Stephen Frost Sr. is being remembered as a man who gave much to his community of Old Crow and fought against climate change.
The Vuntut Gwitchin elder died at the age of 87 leaving a legacy for the future.
As Premier Sandy Silver said in a Sept. 9 statement: “His strong beliefs that the land and animals must be protected for future generations will have a profound and long-lasting impact in the community and across the North. His outgoing nature and love for storytelling will be missed deeply.”
Silver described Frost’s dedication for his work at the community health centre in Old Crow as well as maintaining the local airstrip and fighting against climate change as just a few examples of his commitment to the health and safety of the Gwitchin people.
“He generously shared his knowledge with so many. His contributions to his family, community, this territory and the Gwitchin people will continue to be felt for many generations,” Silver said. “We have lost a legend and our thoughts are with Elder Frost’s family and his entire community.”
Frost was born in Old Crow and raised mainly in the Bluefish River area. He and his wife Ethel moved to Old Crow when they had children. Ethel, who predeceased Frost, was also a strong leader and person of influence in the community, Assembly of First Nations National Chief Perry Bellegrade said in a Sept. 7 statement, extending his sympathy to the Frost family.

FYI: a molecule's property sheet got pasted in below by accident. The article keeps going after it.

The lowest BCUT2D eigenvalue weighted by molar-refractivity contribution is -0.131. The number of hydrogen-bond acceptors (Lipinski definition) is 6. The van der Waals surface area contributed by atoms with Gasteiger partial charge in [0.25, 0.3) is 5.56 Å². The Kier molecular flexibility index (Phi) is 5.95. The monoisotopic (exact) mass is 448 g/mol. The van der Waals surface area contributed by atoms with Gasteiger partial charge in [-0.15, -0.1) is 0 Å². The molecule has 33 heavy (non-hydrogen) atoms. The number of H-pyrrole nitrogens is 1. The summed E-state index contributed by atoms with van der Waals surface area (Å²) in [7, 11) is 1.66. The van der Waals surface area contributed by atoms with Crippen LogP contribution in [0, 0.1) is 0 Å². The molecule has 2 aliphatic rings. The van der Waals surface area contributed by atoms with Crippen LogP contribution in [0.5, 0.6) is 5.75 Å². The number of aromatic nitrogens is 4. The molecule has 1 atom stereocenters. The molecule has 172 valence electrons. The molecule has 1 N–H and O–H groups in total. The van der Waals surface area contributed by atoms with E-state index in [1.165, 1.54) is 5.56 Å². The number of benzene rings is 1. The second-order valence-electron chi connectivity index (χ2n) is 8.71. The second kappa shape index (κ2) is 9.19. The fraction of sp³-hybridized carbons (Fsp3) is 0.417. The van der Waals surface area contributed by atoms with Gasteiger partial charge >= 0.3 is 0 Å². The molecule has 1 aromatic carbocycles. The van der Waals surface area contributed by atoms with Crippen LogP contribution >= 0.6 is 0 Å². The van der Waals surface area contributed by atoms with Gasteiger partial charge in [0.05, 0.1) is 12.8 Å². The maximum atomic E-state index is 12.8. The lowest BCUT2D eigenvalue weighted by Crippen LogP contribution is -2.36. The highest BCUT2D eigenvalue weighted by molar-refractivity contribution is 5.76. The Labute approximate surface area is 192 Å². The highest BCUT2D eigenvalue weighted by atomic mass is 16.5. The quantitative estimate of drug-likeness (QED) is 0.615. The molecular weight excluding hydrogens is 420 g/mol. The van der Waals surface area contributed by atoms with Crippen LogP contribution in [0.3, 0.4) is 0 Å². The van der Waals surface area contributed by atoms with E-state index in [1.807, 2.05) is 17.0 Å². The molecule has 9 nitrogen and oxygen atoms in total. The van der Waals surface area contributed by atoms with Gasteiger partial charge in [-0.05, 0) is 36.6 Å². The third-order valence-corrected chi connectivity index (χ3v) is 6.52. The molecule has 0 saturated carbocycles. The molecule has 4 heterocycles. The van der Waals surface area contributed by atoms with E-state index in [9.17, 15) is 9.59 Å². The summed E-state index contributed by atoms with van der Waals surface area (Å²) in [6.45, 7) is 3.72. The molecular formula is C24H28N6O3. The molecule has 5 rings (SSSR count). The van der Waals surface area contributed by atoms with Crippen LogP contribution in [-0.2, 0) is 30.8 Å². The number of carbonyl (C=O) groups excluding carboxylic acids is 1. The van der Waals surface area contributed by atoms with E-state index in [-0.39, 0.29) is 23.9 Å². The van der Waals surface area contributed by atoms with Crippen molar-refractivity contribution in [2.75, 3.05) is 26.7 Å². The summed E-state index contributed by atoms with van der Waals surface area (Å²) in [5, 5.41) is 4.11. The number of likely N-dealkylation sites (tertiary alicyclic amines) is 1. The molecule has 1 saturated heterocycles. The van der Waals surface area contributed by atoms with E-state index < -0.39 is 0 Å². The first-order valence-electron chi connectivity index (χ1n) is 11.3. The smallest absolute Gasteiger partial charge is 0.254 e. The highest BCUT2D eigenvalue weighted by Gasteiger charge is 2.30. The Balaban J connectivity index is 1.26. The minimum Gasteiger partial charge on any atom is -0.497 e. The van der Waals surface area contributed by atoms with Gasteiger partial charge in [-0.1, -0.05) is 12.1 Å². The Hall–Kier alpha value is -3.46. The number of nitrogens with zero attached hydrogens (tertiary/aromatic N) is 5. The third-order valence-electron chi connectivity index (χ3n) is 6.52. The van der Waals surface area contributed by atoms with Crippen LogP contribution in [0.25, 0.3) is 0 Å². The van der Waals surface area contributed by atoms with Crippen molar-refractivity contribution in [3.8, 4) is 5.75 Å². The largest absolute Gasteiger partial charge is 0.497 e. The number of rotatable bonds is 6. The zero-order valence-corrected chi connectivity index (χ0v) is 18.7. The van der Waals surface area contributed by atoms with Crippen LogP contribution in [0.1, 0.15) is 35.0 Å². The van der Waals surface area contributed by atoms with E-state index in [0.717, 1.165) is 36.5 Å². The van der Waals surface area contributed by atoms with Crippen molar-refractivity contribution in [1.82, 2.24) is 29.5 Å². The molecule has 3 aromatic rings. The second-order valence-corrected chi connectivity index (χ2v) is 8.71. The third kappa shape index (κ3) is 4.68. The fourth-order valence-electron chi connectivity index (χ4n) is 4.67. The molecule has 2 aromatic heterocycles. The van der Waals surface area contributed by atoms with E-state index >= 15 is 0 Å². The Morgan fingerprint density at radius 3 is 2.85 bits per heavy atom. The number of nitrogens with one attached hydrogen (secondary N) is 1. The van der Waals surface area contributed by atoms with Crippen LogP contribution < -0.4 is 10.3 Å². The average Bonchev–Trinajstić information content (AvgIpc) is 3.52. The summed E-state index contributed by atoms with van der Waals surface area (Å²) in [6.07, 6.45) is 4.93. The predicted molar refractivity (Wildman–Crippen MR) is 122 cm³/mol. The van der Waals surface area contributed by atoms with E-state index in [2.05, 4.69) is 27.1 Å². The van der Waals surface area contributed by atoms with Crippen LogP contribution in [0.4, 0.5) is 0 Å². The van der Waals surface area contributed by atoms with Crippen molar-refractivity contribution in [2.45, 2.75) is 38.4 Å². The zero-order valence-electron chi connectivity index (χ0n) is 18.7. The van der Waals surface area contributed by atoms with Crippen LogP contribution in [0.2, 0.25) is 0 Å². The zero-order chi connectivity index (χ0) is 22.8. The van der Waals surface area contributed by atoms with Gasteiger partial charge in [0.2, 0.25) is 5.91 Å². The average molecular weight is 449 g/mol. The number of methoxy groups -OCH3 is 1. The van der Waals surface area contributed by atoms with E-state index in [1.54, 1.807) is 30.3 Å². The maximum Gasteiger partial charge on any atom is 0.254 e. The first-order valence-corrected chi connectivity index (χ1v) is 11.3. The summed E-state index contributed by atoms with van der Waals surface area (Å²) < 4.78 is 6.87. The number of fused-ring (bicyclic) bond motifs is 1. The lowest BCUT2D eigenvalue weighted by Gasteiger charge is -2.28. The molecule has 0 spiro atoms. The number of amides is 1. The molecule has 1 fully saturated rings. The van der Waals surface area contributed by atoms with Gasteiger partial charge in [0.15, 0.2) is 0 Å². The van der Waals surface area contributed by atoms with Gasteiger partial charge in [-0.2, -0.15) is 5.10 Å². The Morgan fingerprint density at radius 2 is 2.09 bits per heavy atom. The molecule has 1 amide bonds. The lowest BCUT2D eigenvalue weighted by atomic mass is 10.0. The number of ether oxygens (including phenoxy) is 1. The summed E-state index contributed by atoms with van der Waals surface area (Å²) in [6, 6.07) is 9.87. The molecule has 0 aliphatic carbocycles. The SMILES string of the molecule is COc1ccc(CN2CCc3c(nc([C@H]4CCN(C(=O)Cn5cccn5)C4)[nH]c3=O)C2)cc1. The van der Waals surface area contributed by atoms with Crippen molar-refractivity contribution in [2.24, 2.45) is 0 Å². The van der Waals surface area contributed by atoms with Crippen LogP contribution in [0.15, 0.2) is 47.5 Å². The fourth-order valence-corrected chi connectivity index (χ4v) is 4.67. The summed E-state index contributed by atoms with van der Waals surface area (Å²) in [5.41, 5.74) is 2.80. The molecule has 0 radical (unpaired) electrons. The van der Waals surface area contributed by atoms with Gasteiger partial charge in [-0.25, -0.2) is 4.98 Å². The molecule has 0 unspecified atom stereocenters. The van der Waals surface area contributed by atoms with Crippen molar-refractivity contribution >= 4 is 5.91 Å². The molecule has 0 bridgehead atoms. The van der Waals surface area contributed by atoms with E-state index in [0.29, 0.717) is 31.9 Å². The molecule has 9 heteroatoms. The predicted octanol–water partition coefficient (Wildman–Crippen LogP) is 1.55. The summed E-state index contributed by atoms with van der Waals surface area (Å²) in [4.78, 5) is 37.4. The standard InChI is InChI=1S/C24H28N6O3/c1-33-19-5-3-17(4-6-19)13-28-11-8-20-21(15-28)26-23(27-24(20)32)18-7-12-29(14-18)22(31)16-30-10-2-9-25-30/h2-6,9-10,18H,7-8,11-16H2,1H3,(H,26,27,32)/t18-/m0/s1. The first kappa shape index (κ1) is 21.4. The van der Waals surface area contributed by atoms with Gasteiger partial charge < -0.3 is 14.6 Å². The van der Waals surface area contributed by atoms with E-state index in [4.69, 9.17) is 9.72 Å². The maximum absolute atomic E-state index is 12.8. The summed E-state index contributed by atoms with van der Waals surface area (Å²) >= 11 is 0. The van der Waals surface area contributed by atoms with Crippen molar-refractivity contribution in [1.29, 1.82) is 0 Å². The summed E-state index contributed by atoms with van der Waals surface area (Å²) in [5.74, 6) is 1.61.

“It is always tragic when family and friends lose an elder, but a man like Stephen Frost Sr. had an impact that reached farther than most,” he said. “A Vuntut Gwitchin storyteller, historian, dog team racer and trapper, Mr. Frost was an ambassador for the Yukon. In his later years, he loudly warned about climate change and the changes that someone who lived as close to the land as he has experienced and witnessed.”
AFN Yukon Regional Chief Kluane Adamek also reflected on Frost’s legacy.
“He was a truly extraordinary man who led a remarkable life,” she said. “He lived through many world changes, but throughout his life he remained steadfast in his commitment to climate action and the protection of the Porcupine caribou herd and Gwitchin culture and way of life.”
Frost’s work had a profound impact on the Vuntut Gwitchin and many people across the North.
“I will continue to cherish these memories, but what I will miss most of all is his openness and kindness — taking the time to welcome people with a smile and visit over a cup of tea. Mahsi Cho to the Frost family for sharing this special person with us,” Adamek said.
Contact Stephanie Waddell at email@example.com